Prilep in North Macedonia to finance solar panels with municipal bonds


Photo: iStock


March 23, 2023






March 23, 2023





The Municipality of Prilep intends to sell bonds to get EUR 5 million for four projects. Three are for city infrastructure and the fourth would be developed to produce renewable electricity with solar panels.

Urban planning chief of the Municipality of Prilep Branko Neškoski said the projects are aimed at developing the city. Additionally, renewable electricity production is a global economic trend, he added. The city administration is planning to set up solar power panels on all elementary and secondary schools.

Drage Zvezdakoski, head of the finance department, said the initial calculations have been completed. In his words, Prilep has the ability to pay off the debt within seven years. In that case, the annual interest would be EUR 240,000 and the principal would be paid back at the expiration of the period.

Before the municipal council reaches a decision on taking on debt, it is obligated to hold a public consultation to allow all stakeholders, both legal and natural persons, to express opinions on the proposed projects.

Debt would be within Prilep’s budget scope

In Zvezdakoski’s words, Prilep would take on debt that its budget can handle. According to the Law on Financing Local Government Units, a municipality can borrow an amount as high as its current-operational income to the previous year’s budget.

The income last year was EUR 5.93 million, he noted. Given that the municipality plans to borrow EUR 5 million, local officials expressed confidence that the Ministry of Finance would sign off on it.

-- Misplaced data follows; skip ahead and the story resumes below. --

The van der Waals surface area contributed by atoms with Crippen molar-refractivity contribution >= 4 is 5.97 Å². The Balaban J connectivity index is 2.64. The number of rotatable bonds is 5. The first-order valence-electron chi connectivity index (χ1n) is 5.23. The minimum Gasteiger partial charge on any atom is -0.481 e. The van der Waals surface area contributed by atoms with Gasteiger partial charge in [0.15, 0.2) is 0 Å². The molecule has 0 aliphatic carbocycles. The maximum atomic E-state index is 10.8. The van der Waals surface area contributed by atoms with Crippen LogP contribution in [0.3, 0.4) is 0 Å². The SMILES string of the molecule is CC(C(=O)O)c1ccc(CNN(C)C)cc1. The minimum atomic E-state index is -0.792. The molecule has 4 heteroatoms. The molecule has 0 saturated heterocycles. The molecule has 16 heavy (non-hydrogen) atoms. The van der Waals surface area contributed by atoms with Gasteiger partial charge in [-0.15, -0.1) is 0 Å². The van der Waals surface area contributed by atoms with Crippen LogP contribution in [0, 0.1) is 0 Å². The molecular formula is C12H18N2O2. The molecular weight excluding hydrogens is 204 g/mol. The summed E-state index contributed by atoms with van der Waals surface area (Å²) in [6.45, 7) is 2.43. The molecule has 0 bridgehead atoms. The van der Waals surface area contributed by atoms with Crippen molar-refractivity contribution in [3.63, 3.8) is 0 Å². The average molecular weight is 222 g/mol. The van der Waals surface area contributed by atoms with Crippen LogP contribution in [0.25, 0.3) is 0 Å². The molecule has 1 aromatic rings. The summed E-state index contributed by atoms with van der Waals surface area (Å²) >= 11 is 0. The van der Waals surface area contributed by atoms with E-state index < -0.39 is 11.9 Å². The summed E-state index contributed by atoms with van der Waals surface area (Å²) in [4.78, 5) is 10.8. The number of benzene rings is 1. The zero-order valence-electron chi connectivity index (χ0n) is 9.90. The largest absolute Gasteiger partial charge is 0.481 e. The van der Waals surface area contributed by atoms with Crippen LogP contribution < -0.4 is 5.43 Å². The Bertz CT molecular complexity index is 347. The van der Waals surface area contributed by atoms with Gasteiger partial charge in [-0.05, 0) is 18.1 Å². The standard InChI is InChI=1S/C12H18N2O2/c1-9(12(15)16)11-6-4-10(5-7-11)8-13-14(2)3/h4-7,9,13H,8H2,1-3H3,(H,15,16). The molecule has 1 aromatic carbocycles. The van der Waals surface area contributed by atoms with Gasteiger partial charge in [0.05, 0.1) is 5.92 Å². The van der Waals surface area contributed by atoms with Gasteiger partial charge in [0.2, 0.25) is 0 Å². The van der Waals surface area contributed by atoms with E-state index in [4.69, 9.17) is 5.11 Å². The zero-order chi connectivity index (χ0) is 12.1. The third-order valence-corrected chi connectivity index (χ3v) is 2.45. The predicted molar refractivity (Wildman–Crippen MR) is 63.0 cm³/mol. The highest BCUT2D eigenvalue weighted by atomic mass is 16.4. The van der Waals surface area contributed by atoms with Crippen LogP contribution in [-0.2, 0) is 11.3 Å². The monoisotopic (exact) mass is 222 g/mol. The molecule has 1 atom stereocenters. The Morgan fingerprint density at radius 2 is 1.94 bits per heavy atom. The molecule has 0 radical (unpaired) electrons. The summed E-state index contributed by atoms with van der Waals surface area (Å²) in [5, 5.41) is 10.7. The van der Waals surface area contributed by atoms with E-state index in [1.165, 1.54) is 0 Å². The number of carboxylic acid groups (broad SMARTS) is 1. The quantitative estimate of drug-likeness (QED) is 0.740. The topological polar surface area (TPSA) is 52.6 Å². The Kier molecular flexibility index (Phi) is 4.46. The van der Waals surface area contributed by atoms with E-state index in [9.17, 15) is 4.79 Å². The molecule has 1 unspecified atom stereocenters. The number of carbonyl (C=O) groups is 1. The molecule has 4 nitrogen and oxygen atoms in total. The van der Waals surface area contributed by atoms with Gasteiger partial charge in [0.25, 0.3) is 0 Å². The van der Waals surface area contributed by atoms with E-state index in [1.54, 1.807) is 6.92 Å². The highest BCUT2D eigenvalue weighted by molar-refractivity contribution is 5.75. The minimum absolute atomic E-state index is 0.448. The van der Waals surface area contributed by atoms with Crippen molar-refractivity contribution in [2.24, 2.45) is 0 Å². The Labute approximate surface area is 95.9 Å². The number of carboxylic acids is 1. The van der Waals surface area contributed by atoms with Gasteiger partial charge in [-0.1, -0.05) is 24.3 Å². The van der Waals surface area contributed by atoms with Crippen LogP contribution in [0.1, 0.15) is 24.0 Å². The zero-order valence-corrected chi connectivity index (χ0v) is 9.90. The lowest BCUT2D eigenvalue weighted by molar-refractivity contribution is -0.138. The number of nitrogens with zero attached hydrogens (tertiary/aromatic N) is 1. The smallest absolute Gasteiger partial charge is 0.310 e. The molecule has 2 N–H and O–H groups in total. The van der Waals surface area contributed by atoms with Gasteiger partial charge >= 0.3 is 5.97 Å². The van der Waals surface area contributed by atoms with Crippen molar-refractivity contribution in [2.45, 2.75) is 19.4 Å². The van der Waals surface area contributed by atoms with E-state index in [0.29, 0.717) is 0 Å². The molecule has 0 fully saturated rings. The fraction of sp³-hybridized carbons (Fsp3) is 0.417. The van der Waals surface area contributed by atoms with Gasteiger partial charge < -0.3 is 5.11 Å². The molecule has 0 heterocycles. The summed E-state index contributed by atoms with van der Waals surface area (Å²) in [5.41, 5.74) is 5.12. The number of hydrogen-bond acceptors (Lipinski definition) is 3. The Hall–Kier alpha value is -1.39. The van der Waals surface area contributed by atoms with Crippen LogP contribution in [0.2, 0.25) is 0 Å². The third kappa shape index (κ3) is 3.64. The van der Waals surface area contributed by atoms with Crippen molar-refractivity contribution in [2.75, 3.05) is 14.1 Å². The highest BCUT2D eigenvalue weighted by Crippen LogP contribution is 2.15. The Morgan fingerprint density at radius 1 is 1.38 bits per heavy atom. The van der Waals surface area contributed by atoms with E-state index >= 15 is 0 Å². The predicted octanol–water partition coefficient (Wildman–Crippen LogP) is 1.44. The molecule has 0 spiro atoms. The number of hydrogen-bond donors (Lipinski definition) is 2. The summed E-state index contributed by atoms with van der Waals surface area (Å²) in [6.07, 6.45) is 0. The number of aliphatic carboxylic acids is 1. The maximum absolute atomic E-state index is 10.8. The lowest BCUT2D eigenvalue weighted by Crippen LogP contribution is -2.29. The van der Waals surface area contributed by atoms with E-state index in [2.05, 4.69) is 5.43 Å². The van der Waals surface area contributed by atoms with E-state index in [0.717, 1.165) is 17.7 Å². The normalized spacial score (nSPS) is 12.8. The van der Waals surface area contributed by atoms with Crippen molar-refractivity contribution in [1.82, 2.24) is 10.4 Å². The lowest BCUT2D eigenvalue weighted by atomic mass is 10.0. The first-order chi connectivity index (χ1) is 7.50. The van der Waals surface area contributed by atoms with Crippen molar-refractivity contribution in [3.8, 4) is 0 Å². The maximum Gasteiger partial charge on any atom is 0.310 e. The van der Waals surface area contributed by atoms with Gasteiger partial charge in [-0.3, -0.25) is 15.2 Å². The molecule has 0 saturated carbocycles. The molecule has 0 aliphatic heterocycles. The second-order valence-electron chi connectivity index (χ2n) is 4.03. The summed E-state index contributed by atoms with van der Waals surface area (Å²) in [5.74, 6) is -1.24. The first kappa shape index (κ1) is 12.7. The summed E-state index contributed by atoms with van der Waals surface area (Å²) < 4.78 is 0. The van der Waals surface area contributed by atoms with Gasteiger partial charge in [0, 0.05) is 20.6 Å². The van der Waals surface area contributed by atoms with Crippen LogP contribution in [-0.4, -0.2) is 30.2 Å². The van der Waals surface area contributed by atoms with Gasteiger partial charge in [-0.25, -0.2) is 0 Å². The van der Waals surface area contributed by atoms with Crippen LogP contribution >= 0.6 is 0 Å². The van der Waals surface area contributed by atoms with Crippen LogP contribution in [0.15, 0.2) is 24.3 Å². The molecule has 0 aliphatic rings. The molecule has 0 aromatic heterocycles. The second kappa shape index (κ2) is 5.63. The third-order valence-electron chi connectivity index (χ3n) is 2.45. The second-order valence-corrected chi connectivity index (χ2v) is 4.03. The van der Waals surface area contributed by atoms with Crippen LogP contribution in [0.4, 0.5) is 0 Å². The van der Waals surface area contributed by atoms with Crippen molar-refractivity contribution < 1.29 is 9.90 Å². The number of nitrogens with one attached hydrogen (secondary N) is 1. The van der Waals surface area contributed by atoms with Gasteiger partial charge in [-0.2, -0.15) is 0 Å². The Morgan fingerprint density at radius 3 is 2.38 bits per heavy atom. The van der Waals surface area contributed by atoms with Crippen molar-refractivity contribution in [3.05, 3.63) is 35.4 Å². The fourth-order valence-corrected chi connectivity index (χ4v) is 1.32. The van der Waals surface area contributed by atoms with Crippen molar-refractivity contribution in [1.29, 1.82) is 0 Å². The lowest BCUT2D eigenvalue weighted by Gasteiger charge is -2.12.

“We believe that financing through bond issuance would enable us to invest in other capital projects in the years to come,” Zvezdakoski said.

Prilep Mayor Borče Jovčeski claims that funding through debt is necessary. He cited a report from the United Nations Development Programme, UNDP, that Prilep is one of ten most successful North Macedonian municipalities in managing its accounts.

“We have large debts from before and we are paying the installments. We are paying MKD 70 million [EUR 1.14 million] per year on account of the overall debt. We also have projects that we finance from the budget. The proposed projects cost a lot, and they are worthy of taking on debt. The energy crisis also affected this move,” Jovčeski said.

The bond would be offered in the securities market. The local authority is confident there would be sufficient interest among pension and investment funds, but also among citizens.

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